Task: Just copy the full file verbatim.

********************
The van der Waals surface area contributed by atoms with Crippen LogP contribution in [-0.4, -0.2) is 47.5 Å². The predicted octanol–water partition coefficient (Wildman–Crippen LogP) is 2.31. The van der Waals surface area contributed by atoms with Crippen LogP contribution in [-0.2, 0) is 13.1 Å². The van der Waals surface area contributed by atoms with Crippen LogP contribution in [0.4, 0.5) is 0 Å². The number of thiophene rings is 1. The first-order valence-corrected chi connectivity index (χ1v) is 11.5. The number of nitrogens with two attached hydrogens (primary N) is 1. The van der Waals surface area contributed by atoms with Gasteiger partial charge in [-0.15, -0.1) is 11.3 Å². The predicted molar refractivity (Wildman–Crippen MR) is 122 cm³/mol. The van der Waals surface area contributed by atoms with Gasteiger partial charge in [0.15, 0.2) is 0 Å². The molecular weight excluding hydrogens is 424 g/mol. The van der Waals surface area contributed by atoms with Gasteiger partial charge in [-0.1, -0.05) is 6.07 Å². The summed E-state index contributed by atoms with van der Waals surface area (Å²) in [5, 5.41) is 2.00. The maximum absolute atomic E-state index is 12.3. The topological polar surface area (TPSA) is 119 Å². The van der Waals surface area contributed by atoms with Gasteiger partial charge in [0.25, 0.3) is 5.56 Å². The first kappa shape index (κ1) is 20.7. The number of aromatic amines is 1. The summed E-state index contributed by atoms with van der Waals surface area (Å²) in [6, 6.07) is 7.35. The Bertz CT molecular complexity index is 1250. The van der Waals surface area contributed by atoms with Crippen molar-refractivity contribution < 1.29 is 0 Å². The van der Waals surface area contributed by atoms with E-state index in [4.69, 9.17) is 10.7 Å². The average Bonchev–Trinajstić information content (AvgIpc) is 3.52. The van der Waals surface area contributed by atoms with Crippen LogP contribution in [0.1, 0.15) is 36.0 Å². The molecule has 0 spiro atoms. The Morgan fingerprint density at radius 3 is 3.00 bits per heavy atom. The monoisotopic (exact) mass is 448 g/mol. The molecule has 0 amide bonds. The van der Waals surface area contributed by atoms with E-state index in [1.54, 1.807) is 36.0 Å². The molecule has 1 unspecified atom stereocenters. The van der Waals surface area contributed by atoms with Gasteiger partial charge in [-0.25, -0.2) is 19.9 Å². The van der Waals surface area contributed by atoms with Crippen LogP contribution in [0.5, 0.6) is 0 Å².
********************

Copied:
The van der Waals surface area contributed by atoms with Crippen LogP contribution in [-0.4, -0.2) is 47.5 Å². The predicted octanol–water partition coefficient (Wildman–Crippen LogP) is 2.31. The van der Waals surface area contributed by atoms with Crippen LogP contribution in [-0.2, 0) is 13.1 Å². The van der Waals surface area contributed by atoms with Crippen LogP contribution in [0.4, 0.5) is 0 Å². The number of thiophene rings is 1. The first-order valence-corrected chi connectivity index (χ1v) is 11.5. The number of nitrogens with two attached hydrogens (primary N) is 1. The van der Waals surface area contributed by atoms with Gasteiger partial charge in [-0.15, -0.1) is 11.3 Å². The predicted molar refractivity (Wildman–Crippen MR) is 122 cm³/mol. The van der Waals surface area contributed by atoms with Gasteiger partial charge in [0.15, 0.2) is 0 Å². The molecular weight excluding hydrogens is 424 g/mol. The van der Waals surface area contributed by atoms with Gasteiger partial charge in [-0.1, -0.05) is 6.07 Å². The summed E-state index contributed by atoms with van der Waals surface area (Å²) in [5, 5.41) is 2.00. The maximum absolute atomic E-state index is 12.3. The topological polar surface area (TPSA) is 119 Å². The van der Waals surface area contributed by atoms with Gasteiger partial charge in [0.25, 0.3) is 5.56 Å². The first kappa shape index (κ1) is 20.7. The number of aromatic amines is 1. The summed E-state index contributed by atoms with van der Waals surface area (Å²) in [6, 6.07) is 7.35. The Bertz CT molecular complexity index is 1250. The van der Waals surface area contributed by atoms with Crippen molar-refractivity contribution < 1.29 is 0 Å². The van der Waals surface area contributed by atoms with E-state index in [4.69, 9.17) is 10.7 Å². The average Bonchev–Trinajstić information content (AvgIpc) is 3.52. The van der Waals surface area contributed by atoms with Crippen LogP contribution in [0.1, 0.15) is 36.0 Å². The molecule has 0 spiro atoms. The Morgan fingerprint density at radius 3 is 3.00 bits per heavy atom. The monoisotopic (exact) mass is 448 g/mol. The molecule has 0 amide bonds. The van der Waals surface area contributed by atoms with E-state index in [1.54, 1.807) is 36.0 Å². The molecule has 1 unspecified atom stereocenters. The van der Waals surface area contributed by atoms with Gasteiger partial charge in [-0.25, -0.2) is 19.9 Å². The van der Waals surface area contributed by atoms with Crippen LogP contribution in [0.5, 0.6) is 0 Å².